Immunologic response to antiretroviral therapy by age among treatment-naive patients in Sub-Saharan Africa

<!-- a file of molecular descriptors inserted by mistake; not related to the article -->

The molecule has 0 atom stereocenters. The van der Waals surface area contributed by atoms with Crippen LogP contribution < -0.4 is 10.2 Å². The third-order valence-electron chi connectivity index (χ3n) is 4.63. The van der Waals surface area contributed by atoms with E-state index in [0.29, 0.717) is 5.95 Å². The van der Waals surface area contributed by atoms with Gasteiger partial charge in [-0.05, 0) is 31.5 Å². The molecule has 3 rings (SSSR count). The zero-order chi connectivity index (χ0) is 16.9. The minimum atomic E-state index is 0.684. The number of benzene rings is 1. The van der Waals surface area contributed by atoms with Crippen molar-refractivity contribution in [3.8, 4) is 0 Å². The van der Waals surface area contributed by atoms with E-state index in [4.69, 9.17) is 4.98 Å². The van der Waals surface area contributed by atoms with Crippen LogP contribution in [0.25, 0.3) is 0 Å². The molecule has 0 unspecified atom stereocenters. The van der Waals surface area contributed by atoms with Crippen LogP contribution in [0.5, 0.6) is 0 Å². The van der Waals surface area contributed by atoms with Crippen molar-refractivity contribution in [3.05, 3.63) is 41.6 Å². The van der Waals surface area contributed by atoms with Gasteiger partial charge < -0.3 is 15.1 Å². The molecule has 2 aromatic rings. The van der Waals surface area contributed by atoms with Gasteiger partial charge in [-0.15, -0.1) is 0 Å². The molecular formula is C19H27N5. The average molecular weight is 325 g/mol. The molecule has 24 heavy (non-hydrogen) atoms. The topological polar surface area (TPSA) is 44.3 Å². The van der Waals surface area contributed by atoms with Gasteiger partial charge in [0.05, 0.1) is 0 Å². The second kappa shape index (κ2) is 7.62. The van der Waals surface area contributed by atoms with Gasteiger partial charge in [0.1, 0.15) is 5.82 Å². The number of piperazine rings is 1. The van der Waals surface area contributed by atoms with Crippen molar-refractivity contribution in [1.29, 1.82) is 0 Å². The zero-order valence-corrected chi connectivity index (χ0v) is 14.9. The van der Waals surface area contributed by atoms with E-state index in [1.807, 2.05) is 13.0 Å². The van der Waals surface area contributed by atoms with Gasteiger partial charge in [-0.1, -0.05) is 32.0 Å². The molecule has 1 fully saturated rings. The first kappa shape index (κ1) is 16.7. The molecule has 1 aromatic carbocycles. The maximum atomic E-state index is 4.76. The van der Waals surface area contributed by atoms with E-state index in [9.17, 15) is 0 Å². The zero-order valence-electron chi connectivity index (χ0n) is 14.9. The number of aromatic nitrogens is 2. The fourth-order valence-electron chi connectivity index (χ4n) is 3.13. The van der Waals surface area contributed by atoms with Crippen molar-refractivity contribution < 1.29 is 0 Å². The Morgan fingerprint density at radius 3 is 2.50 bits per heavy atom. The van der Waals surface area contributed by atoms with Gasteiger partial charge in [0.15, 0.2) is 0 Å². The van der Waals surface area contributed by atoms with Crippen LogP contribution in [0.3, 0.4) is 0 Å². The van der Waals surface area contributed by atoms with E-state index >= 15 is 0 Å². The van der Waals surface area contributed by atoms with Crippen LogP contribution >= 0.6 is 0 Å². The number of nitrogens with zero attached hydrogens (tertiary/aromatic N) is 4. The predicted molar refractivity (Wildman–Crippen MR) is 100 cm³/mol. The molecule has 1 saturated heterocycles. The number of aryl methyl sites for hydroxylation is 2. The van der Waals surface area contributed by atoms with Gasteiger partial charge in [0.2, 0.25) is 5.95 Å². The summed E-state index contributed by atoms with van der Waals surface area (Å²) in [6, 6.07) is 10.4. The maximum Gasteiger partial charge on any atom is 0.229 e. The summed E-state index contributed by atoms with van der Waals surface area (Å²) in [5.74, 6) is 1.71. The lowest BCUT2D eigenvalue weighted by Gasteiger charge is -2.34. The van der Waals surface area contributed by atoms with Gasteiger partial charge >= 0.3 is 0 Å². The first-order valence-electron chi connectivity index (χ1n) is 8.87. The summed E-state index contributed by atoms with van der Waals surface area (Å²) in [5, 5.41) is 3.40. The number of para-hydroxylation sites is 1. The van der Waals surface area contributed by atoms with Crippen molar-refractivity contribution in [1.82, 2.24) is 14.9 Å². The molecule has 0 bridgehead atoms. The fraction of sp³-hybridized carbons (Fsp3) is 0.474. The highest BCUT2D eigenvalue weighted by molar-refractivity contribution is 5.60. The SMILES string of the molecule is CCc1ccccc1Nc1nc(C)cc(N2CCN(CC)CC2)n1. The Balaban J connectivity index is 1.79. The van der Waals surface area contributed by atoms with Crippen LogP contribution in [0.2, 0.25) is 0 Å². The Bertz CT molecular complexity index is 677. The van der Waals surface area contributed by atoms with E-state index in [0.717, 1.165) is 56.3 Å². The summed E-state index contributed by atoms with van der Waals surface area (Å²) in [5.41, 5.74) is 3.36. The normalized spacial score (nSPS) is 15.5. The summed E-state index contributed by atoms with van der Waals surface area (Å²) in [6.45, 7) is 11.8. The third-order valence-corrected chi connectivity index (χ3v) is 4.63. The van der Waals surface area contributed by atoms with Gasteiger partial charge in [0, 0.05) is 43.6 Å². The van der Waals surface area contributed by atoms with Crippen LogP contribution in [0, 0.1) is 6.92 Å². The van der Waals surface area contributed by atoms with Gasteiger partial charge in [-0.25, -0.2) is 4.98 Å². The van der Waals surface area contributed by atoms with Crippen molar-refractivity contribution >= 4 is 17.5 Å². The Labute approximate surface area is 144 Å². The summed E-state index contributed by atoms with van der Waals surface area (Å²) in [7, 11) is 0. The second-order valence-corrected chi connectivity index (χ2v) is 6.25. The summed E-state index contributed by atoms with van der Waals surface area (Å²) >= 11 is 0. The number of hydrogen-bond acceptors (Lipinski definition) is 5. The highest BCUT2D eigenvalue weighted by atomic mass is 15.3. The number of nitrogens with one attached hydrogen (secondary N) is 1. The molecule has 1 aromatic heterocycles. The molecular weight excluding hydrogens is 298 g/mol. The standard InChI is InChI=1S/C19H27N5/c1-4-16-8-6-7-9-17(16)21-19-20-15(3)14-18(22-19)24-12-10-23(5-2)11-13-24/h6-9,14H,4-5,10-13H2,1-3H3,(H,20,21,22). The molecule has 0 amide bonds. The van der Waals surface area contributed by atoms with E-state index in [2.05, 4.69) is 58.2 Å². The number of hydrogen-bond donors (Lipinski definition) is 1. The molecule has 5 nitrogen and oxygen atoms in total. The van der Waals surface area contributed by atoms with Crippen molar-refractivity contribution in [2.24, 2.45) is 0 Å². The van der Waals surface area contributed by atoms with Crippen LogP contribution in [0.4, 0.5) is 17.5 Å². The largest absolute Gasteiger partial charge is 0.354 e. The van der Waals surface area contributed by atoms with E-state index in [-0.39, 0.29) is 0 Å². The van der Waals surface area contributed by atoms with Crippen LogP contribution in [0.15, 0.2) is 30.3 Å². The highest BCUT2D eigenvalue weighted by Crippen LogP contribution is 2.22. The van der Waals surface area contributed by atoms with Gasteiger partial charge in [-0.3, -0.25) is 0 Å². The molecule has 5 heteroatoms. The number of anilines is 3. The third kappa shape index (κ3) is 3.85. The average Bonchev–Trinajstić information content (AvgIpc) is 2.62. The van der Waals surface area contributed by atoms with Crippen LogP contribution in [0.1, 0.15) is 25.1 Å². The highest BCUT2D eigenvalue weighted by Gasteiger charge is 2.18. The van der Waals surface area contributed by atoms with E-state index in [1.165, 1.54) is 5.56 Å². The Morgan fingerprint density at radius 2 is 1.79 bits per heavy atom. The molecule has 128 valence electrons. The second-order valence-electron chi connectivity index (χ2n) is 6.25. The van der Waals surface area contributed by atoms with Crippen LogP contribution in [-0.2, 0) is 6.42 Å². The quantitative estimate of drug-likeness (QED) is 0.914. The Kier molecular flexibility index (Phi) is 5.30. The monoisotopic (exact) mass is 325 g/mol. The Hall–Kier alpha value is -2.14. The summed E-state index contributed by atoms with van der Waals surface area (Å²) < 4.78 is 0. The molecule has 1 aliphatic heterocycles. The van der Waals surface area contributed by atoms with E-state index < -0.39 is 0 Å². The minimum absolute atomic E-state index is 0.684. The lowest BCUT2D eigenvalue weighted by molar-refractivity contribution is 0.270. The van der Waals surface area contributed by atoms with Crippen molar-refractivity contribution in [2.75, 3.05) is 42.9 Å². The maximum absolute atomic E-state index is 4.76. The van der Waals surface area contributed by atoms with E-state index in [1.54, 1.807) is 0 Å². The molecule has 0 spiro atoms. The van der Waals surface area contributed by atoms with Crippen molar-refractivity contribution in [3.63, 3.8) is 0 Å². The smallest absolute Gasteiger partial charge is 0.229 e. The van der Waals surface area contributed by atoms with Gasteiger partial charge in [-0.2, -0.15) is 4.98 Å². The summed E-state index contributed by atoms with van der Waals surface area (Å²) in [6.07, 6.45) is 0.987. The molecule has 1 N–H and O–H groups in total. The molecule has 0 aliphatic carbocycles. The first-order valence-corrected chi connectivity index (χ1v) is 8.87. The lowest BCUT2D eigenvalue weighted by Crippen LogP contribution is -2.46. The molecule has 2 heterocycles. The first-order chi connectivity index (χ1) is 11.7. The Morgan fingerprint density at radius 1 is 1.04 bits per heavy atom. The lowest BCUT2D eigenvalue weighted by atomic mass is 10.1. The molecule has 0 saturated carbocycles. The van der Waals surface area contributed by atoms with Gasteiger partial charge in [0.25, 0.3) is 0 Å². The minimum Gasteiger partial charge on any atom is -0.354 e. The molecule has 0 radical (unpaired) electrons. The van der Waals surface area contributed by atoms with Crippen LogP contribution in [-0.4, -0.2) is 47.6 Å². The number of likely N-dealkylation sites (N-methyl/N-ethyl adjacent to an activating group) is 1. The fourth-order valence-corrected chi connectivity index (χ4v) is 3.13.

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Objective:To estimate the association between age at antiretroviral therapy (ART) initiation and immunologic response over time by stratum of baseline CD4+ cell counts.Design:Retrospective cohort analysis of data pooled from four President's Emergency Plan for AIDS Relief funded countries in Sub-Saharan Africa.Methods:General linear models were used to estimate the mean CD4+ cell count by age group within groups defined by baseline CD4+ cell count. Kaplan–Meier methods were used to estimate time to achieving a CD4+ cell count of at least 500 cells/μl by age group and stratified by baseline CD4+ cell count.Results:A total of 126 672 previously treatment-naive patients provided 466 482 repeated CD4+ cell count measurements over 4 years of ART. The median baseline CD4+ cell count for all age groups was less than 200 cells/μl. Patients aged 30–39, 40–49, 50–59, and 60 and older at ART initiation had significantly lower mean CD4+ cell counts in most strata and at most time points than those 20–29 years old. Compared with those 20–29, all older age groups had a significantly longer time to, and lower rate of, achieving a CD4+ cell count of 500 cells.Conclusion:Age is associated with the magnitude of CD4+ cell gain and the amount of time it takes to gain cells at different levels of baseline CD4+ cell count. The delay in achieving a robust immune response could have significant implications for the risk of tuberculosis reactivation as well as comorbidities associated with age in the management of older HIV-infected patients.

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